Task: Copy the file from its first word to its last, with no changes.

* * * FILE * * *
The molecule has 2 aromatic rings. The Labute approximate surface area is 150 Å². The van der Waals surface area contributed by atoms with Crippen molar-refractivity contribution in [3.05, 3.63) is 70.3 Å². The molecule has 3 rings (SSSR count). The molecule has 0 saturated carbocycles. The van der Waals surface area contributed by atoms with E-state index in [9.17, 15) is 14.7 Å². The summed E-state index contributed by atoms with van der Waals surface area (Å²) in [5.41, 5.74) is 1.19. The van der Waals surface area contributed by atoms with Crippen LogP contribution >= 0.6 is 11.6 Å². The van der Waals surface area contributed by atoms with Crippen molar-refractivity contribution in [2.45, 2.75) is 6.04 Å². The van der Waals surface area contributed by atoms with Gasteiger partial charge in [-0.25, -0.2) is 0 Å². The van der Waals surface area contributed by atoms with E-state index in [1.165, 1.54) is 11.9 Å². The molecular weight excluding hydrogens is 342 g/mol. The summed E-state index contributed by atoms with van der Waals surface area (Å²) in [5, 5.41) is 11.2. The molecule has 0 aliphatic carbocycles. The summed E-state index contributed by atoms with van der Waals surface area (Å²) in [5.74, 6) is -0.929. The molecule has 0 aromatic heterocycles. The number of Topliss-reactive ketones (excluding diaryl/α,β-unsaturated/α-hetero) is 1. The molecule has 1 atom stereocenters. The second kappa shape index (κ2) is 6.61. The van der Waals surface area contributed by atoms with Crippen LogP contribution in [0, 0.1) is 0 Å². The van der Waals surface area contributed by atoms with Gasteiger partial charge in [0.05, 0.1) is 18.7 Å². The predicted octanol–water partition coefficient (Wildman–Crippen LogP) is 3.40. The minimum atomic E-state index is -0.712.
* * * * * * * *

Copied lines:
The molecule has 2 aromatic rings. The Labute approximate surface area is 150 Å². The van der Waals surface area contributed by atoms with Crippen molar-refractivity contribution in [3.05, 3.63) is 70.3 Å². The molecule has 3 rings (SSSR count). The molecule has 0 saturated carbocycles. The van der Waals surface area contributed by atoms with E-state index in [9.17, 15) is 14.7 Å². The summed E-state index contributed by atoms with van der Waals surface area (Å²) in [5.41, 5.74) is 1.19. The van der Waals surface area contributed by atoms with Crippen LogP contribution >= 0.6 is 11.6 Å². The van der Waals surface area contributed by atoms with Crippen molar-refractivity contribution in [2.45, 2.75) is 6.04 Å². The van der Waals surface area contributed by atoms with Gasteiger partial charge in [-0.25, -0.2) is 0 Å². The van der Waals surface area contributed by atoms with E-state index in [1.165, 1.54) is 11.9 Å². The molecular weight excluding hydrogens is 342 g/mol. The summed E-state index contributed by atoms with van der Waals surface area (Å²) in [5, 5.41) is 11.2. The molecule has 0 aliphatic carbocycles. The summed E-state index contributed by atoms with van der Waals surface area (Å²) in [5.74, 6) is -0.929. The molecule has 0 aromatic heterocycles. The number of Topliss-reactive ketones (excluding diaryl/α,β-unsaturated/α-hetero) is 1. The molecule has 1 atom stereocenters. The second kappa shape index (κ2) is 6.61. The van der Waals surface area contributed by atoms with Crippen LogP contribution in [0, 0.1) is 0 Å². The van der Waals surface area contributed by atoms with Gasteiger partial charge in [0.05, 0.1) is 18.7 Å². The predicted octanol–water partition coefficient (Wildman–Crippen LogP) is 3.40. The minimum atomic E-state index is -0.712.